Chipotle Mexican Grill has developed an incubator for food and agriculture businesses despite grappling with continued foodborne illness outbreaks and plummeting stocks, as Amelia Levin reports
The Chipotle Aluminaries Project, sponsored by the Chipotle Cultivate Foundation, is a seven-month-long accelerator program “designed to help growth-stage ventures with a shared vision to cultivate a better world take their businesses to the next level” the chain said in a release.
Since September 2017, the chain has accepted applications from food-focused businesses as well as companies in the area of alternative farming and growing systems, farming and agriculture technology, food waste and recovery, and plant and alternative products. Accepted businesses receive mentorship and direct coaching from industry leaders like Richard Blais, a successful chef, restaurateur, cookbook author and television personality; Kimbal Musk, an entrepreneur and restaurateur who sits on the boards of directors of Chipotle Mexican Grill, and a series of Chipotle execs. The program also includes a five-day boot camp in Newport Beach, Calif., all while fueled by Chipotle catering.
The future of food
“Chipotle has been committed to the future of food with integrity since opening our first restaurant 25 years ago,” Brian Niccol, Chipotle’s new chief executive officer said. “By sponsoring the Chipotle Aluminaries Project, we’re looking to advance the work of the next generation of entrepreneurs who are disrupting the food landscape. Are you using technology to make an impact? Are you dreaming up the next sustainable food innovation? If so, we want to support you and help share your story.”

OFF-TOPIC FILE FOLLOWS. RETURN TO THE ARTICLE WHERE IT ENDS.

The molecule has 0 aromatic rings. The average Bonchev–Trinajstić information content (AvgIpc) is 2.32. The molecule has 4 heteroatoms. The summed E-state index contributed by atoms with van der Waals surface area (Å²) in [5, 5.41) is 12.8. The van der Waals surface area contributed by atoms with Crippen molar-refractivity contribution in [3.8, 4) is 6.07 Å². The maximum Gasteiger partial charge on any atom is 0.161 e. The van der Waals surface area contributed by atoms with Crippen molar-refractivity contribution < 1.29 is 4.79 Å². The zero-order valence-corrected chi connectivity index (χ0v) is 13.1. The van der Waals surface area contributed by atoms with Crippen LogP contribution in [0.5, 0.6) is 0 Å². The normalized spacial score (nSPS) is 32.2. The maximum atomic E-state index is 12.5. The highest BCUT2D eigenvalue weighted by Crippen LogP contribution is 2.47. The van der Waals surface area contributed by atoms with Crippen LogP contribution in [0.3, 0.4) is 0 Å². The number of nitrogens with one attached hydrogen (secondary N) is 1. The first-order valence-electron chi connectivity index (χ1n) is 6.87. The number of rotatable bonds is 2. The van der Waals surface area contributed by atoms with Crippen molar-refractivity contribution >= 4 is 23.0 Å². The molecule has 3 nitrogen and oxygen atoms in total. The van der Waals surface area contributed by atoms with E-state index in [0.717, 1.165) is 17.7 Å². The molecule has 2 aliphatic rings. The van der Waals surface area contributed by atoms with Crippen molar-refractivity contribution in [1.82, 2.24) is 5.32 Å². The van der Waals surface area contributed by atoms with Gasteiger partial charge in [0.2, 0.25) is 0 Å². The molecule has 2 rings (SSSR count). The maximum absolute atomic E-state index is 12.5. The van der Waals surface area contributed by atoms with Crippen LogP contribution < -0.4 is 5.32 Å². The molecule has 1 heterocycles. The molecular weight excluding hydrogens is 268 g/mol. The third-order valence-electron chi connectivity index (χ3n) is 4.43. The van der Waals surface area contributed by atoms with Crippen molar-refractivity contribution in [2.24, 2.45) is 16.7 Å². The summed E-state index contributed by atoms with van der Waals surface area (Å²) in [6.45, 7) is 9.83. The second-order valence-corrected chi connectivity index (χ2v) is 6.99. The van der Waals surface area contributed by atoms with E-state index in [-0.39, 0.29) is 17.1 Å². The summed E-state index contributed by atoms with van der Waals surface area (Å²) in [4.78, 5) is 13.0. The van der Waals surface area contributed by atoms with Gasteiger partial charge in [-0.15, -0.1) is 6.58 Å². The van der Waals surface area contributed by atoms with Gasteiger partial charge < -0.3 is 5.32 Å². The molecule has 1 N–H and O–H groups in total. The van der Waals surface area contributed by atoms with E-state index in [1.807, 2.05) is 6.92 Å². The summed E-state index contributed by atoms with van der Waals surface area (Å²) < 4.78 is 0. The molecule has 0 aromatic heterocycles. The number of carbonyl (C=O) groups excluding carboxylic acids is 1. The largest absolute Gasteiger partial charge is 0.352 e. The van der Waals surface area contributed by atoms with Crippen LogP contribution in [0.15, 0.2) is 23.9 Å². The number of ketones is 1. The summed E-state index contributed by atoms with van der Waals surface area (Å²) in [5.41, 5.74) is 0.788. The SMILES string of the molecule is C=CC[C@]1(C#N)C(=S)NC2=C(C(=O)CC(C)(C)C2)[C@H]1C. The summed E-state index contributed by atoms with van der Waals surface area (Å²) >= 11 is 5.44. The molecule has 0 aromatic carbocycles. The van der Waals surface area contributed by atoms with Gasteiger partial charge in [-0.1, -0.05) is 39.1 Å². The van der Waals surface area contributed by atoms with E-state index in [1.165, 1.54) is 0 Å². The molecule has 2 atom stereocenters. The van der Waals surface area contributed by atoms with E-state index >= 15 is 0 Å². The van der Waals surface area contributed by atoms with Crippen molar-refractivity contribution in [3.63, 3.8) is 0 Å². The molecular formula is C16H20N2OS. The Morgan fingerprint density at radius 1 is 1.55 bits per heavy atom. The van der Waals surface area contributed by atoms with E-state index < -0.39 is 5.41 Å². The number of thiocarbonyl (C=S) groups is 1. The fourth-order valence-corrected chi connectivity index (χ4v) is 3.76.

Uncharted, a Denver-based accelerator non-profit focused on tackling major social problems like food deserts and urban poverty, was selected by the Chipotle Cultivate Foundation to host and run it’s program.
News of the accelerator comes on the heels of yet another foodborne illness outbreak associated with the chain. Health officials in Ohio noted that clostridium perfringens was responsible for sickening a reported 647 people between July 26 and July 30 at a Chipotle restaurant in Powell, Ohio. The common foodborne illness, typically found on raw meat and poultry, occurs when cooked food is not held at safe temperatures for an extended period.
Niccol said in a statement that all employees would be retrained on safety and wellness protocols starting next week and all restaurants remained open. The chain also said it will add a recurring, online employee knowledge assessment of food safety standards to its training protocol.